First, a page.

Image: David Ireland, 500 Capp Street (interior view, upstairs living room). Photo: Henrik Kam, 2015; courtesy The 500 Capp Street Foundation.
Stockbridge, Mass.(Feb. 12, 2018) –The National Trust for Historic Preservation announced today that four new members have been accepted into their Historic Artists’ Homes and Studios (HAHS) program. Executive Director Donna Hassler and HAHS Program Manager Valerie Balint administer the program, which is funded in part by a generous grant from the Henry Luce Foundation, through Chesterwood, the former summer home, studio and gardens of America’s foremost sculptor of public monuments, Daniel Chester French.
All four new members are the preserved homes and studios of significant American artists and are open to the public.
The new members include historic sites in New York, Maine and California.
The childhood home of painter Edward Hopper (1882-1967) in Nyack, New York, where the artist had his first studio overlooking the Hudson River, and the Greenwich Village home and studio of sculptor and arts educator Chaim Gross (1904-1991) are among the new members.
A home and studio on Maine’s Monhegan Island, a locale that has drawn artists and writers for centuries, is also joining the program. The home and studio, built by painter Rockwell Kent (1882-1971) was later occupied by his cousin, painter Alice Kent Stoddard (1883-1976), and ultimately by his friend, painter James Fitzgerald (1899-1971).
The recently preserved and opened home of late conceptual artist David Ireland in the Mission District of San Francisco has also joined the program. The 1886 Italianate-style home was transformed by Ireland into a site-specific artwork, widely considered the centerpiece of his career.
“These diverse sites and the stories of the artists who created in these spaces help to advance the collective narrative of our country’s extraordinary artistic legacy,” said HAHS Program Manager Valerie Balint. “Adding these to our consortium continues to enhance a national conversation about visual arts, cultural identity, and the power of place, all of which are seminal to the work of the HAHS network and the National Trust.”
The HAHS program is dedicated to preserving and interpreting the places where art was made in America. “The ability to present Edward Hopper's formative years through the HAHS lens strengthens the message of our mission and will help guide our future,” said Jennifer Patton, executive director of the Edward Hopper House Museum and Study Center. Trustee Wendy Bartley adds, “We feel very fortunate to join HAHS and take our place among the homes and studios of some of America’s greatest artists. We have much to learn from other HAHS members as we continually explore ways to animate for our visitors the sense of Hopper’s early emotional and artistic development.”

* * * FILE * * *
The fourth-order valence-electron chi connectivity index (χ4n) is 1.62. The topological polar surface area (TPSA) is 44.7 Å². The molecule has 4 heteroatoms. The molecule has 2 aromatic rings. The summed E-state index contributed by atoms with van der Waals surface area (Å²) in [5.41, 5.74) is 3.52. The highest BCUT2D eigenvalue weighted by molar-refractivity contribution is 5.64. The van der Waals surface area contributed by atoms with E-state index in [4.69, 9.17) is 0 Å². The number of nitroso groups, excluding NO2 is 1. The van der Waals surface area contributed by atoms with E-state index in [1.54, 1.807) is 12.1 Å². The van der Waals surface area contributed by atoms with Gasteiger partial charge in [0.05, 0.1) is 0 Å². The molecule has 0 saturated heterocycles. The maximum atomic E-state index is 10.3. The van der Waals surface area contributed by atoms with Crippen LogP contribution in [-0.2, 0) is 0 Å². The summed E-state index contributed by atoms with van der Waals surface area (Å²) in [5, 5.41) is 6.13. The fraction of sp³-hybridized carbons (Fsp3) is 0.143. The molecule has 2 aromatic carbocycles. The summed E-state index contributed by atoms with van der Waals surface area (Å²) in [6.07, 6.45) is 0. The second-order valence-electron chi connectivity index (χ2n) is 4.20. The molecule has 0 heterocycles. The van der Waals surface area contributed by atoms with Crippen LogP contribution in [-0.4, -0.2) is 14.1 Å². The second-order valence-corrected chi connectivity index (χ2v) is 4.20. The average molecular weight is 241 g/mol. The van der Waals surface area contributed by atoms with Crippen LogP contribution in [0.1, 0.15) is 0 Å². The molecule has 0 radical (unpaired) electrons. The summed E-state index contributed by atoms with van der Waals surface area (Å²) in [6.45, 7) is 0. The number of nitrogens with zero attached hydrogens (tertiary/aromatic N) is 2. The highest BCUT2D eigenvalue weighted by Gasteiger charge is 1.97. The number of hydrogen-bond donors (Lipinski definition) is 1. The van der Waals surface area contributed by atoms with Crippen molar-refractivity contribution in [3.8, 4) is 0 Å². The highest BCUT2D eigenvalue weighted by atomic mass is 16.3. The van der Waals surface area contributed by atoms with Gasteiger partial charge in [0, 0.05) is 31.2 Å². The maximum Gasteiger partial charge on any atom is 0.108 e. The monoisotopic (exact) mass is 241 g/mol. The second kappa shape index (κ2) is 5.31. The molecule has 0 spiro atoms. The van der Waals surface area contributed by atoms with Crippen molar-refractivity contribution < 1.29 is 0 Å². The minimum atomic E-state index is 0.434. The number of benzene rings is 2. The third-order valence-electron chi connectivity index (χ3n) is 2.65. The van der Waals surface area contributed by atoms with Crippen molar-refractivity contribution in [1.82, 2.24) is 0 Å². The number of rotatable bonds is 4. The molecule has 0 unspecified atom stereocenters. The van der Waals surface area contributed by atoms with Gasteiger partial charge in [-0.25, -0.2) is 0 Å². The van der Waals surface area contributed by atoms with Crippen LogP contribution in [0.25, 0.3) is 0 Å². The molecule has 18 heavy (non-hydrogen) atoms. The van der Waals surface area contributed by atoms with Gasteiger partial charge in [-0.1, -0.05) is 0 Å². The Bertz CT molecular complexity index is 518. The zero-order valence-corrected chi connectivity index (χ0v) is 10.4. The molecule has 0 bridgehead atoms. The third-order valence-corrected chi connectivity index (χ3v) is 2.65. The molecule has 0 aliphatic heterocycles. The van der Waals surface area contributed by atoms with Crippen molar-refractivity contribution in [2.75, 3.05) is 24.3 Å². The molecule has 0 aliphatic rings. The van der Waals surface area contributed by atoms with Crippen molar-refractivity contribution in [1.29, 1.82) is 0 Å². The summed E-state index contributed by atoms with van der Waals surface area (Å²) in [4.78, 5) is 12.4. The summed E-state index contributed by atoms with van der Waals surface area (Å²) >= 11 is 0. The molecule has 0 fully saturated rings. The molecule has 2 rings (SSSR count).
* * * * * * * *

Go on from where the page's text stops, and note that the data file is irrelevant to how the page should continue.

The Renee and Chaim Gross Foundation, recipient of the 2015 Village Award from the Greenwich Village Society for Historic Preservation, has long championed the importance of the vision of artist Chaim Gross as preserved in his home and studio in Greenwich Village, according to Executive Director Sasha Davis. “Our mission, centered on research, exhibitions, and educational activities, all around our historic building and art collections, is incredibly well paired with the mission of the HAHS program to further the preservation and interpretation of artists' spaces through collective dialogue and shared challenges,” Davis said.
“Rockwell Kent and James Fitzgerald both sought remote locations as a source for insight and inspiration, choosing to live on an outer island, 12 miles off the Maine coast, where they created some of their finest work,” said Robert Stahl, executive director of The Fitzgerald Legacy, which operates the home and studio of Rockwell Kent through the Monhegan Museum of History and Art. “We view being a part of the National Trust’s HAHS program as an important opportunity to increase the public’s awareness of and accessibility to this site, enabling visitors to experience the interplay between the raw beauty of the island and the creative process of these artists.”
“David Ireland’s sphere of influence and the importance of his house to Bay Area cultural history cannot be overstated,” said Carlie Wilmans, executive director of the 500 Capp Street Foundation. “Ireland’s ideas and creative spirit are ingrained in his home, which is San Francisco’s only historic artist home. It’s an extreme honor to be accepted into the esteemed HAHS and further extend the experience of Ireland’s art and legacy.”
“These institutions are engaging in innovative programming, important scholarship, and responsible preservation initiatives, offering a transformative experience for their visitors,” said Balint. “We are delighted they have accepted our invitation to be part of the program and look forward to working with them.”